2.2 Core Values

The lab holds itself to several core values:

  • Ambition: We are an ambitious lab, and I expect all members to show ambition in their work. I will help you to make sure your project is ambitious relevant to your current stage (i.e., MSc projects will be more ambitious than BSc projects). Note that this also refers to personal ambition, and is independent of your current ability: I want you to be the best “you” that you can be.
  • Commitment: Good science requires commitment. You should be committed to your project by having clear goals which are SMART: specific, measurable, attainable, relevant, and time-bound.
  • Enthusiasm: Hard work is difficult without enthusiasm. It is therefore important that you work on a project that is both of value to the lab’s mission and of interest to you.
  • Excellence: We strive for excellence in all that we do.
  • Honesty: We value honesty in all of our work and communications, even when this is difficult.
  • Independence: It is important that we take ownership of our individual projects. We are able to work independently, but importantly feel secure to ask questions when help is required.
  • Team Work: Although we are all working on independent projects, they all map on to our lab’s mission. We are therefore a team, and as such help and support each other as much as possible. We meet regularly, and provide open, honest, and respectful feedback on each other’s work.

2.3 Expectations

2.3.1 Everyone

We expect each other to:

  • Push the envelope of scientific discovery & personal excellence.
  • Do work we are proud of individually and as a group.
  • Do work that others will care about.
  • Double-check our work. Being a little obsessive is essential to good science.
  • Be supportive of our lab-mates. We are a team.
  • Work independently when we can, but ask for help when we need it.
  • Communicate honestly, especially when it is difficult (e.g., share our mistakes).
  • Share our knowledge. Mentorship takes many forms.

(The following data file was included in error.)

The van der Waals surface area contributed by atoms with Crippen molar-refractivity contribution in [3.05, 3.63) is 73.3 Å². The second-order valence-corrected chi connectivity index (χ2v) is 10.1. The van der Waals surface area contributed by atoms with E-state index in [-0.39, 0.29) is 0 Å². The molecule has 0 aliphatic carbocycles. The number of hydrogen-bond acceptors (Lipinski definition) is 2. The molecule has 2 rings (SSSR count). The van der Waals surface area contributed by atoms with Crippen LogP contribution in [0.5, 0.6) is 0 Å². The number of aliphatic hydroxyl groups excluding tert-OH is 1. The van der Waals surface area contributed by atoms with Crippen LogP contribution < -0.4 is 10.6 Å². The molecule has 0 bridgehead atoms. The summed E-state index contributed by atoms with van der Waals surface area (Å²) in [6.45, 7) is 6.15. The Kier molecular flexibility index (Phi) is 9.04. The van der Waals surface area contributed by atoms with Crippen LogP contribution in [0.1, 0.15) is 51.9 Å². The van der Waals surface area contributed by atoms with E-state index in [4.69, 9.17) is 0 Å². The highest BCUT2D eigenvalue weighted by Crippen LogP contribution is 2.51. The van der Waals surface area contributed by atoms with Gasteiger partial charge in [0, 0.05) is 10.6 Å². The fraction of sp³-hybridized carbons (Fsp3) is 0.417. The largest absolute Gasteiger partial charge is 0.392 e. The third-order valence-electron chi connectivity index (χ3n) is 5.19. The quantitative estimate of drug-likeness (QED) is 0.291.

• Respect each other’s strengths, weaknesses, and differences. Diversity is to be celebrated.

2.3.2 Principal Investigator

As well as the above, you can expect me to:

  • Have a vision for where the lab is going.
  • Obtain the funding to support the science, and the people (where appropriate), in the lab.
  • Meet with you regularly to discuss your research projects. The definition of “regularly” may change over time or over the course of a project, but unless we agree otherwise the expectation is that this will be once per week.
  • Support you in your career development, regardless of your current stage. This includes discussing professional development, writing letters of recommendation, and promoting your work in conference presentations I attend.
  • Care about you as a person and not just as a scientist.
  • Obsess over many things related to your project & its eventual dissemination, from font choice, punctuation / grammar, and data visualisation. It will drive you nuts.
  • Hold high expectations of you: These expectations are there because I believe you can reach them.

2.3.3 BSc Students

  • Develop a project that fits with the mission of the lab. If you are unsure on what project you should work on, I can provide a project for you. This will not affect your final grade.